Wednesday, April 9, 2008

Reflection Post, The Sparrow

I thought it was an interesting question that Professor Jackson brought up during class: what mistakes did the mission make and could they have avoided them? I think the answer is only so clear to us because we have hindsight to guide us. Of course they should have been more logical, more rational, and less trusting in what they did. We know that would have probably saved them in the end. However, I think it is also important to remember that, from the very beginning, this was believed to be "God's mission". God wanted them to do this and would protect them from harm, so they didn't need to worry about logic or rational thinking: they had God on their side. It is plausible to speculate on what they could have done differently, and I agree that there are many things that fall into that category. However, in the context of the book I don't believe that any of the characters could have acted differently and still stayed true to what Russell made them to be. They landed on this alien planet with their own cultural and religious bias and stereotypes which made the characters more believable, at least in my opinion. I think that, for me, the theme or main message of this book is that: just because you believe doesn't mean that God will save you in the end. And in order for this to be the thought that the reader comes away with, Russell had to make it seem like what they did and the actions they took, while in hindsight could have been avoided, were the best step to take at the time.


Chris said...

"Anne still played Official Skeptic." Caps and all. I believe that within Anne's character, she could have been the voice of reason. She could have dissuaded people from believing that this was God's mission. Any of the characters with any science background could have told Sandoz and the Gang (who did release a cover of "Celebration," if anyone's wondering) could have mentioned that THERE MIGHT NOT BE OXYGEN. Frankly, I think it is patently absurd that they went on this journey with virtually no knowledge. Anyone in the book who's passed the second grade should be able to bring up these complaints.

And if you think that this is God calling, are you really that afraid that he'll hang up while you figure out IF THERE'S ANY OXYGEN? One would think that God would understand you taking a few precautions. Even Sandoz could have believed that. What's the Jesuit tagline? Patience.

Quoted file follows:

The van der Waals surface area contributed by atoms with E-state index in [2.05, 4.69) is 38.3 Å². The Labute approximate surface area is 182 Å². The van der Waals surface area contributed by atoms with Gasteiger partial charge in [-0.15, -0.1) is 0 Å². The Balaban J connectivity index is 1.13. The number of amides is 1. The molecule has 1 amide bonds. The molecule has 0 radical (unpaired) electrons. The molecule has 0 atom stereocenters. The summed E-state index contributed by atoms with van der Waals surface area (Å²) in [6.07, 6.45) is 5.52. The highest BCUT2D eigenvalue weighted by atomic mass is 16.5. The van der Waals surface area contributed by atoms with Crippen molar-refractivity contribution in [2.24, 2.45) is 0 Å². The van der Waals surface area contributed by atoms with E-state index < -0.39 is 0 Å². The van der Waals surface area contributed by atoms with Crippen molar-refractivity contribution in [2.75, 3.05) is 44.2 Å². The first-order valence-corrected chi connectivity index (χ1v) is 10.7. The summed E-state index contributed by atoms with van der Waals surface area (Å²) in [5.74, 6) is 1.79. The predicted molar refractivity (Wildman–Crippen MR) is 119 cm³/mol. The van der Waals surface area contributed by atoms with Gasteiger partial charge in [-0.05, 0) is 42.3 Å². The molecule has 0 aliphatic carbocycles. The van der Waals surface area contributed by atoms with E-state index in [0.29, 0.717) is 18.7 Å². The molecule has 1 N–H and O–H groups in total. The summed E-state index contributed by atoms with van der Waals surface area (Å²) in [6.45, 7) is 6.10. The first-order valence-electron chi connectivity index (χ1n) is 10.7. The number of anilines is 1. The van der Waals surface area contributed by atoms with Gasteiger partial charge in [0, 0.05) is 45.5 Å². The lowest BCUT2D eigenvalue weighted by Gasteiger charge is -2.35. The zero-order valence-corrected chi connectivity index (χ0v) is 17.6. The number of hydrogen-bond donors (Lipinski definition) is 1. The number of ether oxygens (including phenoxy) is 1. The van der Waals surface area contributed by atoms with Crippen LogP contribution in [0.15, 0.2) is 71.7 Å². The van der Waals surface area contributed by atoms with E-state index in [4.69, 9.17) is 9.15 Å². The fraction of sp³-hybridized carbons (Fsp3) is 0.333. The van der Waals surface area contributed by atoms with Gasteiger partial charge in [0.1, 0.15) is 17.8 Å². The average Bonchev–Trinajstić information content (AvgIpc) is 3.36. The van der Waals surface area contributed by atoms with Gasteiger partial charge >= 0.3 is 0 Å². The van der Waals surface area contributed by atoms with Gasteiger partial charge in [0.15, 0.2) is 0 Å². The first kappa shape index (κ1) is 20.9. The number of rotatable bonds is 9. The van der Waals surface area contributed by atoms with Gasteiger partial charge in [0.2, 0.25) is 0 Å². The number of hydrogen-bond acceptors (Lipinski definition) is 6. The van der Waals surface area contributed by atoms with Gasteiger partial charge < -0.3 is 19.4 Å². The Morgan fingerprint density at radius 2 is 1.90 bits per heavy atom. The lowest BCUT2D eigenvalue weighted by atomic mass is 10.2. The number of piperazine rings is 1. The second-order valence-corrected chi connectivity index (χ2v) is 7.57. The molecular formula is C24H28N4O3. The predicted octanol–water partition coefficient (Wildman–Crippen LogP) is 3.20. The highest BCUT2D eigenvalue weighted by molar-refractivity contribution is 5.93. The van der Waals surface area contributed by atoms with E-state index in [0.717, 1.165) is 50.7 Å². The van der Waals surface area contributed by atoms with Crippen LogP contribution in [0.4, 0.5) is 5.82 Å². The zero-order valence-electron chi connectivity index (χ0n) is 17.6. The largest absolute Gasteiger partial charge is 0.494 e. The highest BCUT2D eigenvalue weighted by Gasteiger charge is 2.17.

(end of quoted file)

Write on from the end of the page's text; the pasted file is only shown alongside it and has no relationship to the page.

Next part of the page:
Rinske said...

Firstly, it is significant that Anne "played" the role of the Official skeptic. It did not mean that Anne wasn't a skeptic who wanted to be a believer, which I think she was. Anne was put in the role of being the skeptic because she didn't believe that it would be them to go, and about the down to earth practicality. The Earth term not being an accident as she was the skeptic about that aspect, and once she said that she would go, lost all aspect of being the "Official Skeptic".

About the oxygen issue, we have now at least started being able to detect what elements are on a different planet from Earth[]. /It doesn't take more than two weeks to do a simple scan of the atmosphere from orbit to figure out if there is oxygen, and it being found, it didn't need an additional comment other than the fact that it was another turtle on another fencepost.

Chris said...

I agree that it is significant that she only "plays" the role. In other words, there were no skeptics in the group. But the question raised in the post is, could one of the characters realistically have averted all this shit? And the answer is yes, within her character, she could have been skeptical if she hadn't been taken in by the false wonder of belief instead of the true wonder of knowing. She took the easy way out - they all did - and almost all of them died.

And yes, we can detect oxygen from orbit, but we couldn't detect the thirty other things I bring up in my own post. And even beyond that, (still referencing my own post) there was no evidence that the society that produced the message wanted to be found, or even wasn't a ship passing through. As far as I'm concerned, anyone who's been through freshman bio in high school could have brought up at least some of these issues.

And the final line of your post - that it would have been another turtle on the fencepost - is indicative that no one was being skeptical. No decent skeptic would even claim that the people in the room at the time of discovery were the right people to actually go on the mission - the turtles on the fencepost were made up. It's hindsight bias: what already happened must have been the only/best way of events happening. It would not be "a fact" that oxygen in the atmosphere would be another turtle. It would be a bad, unsubstantiated guess.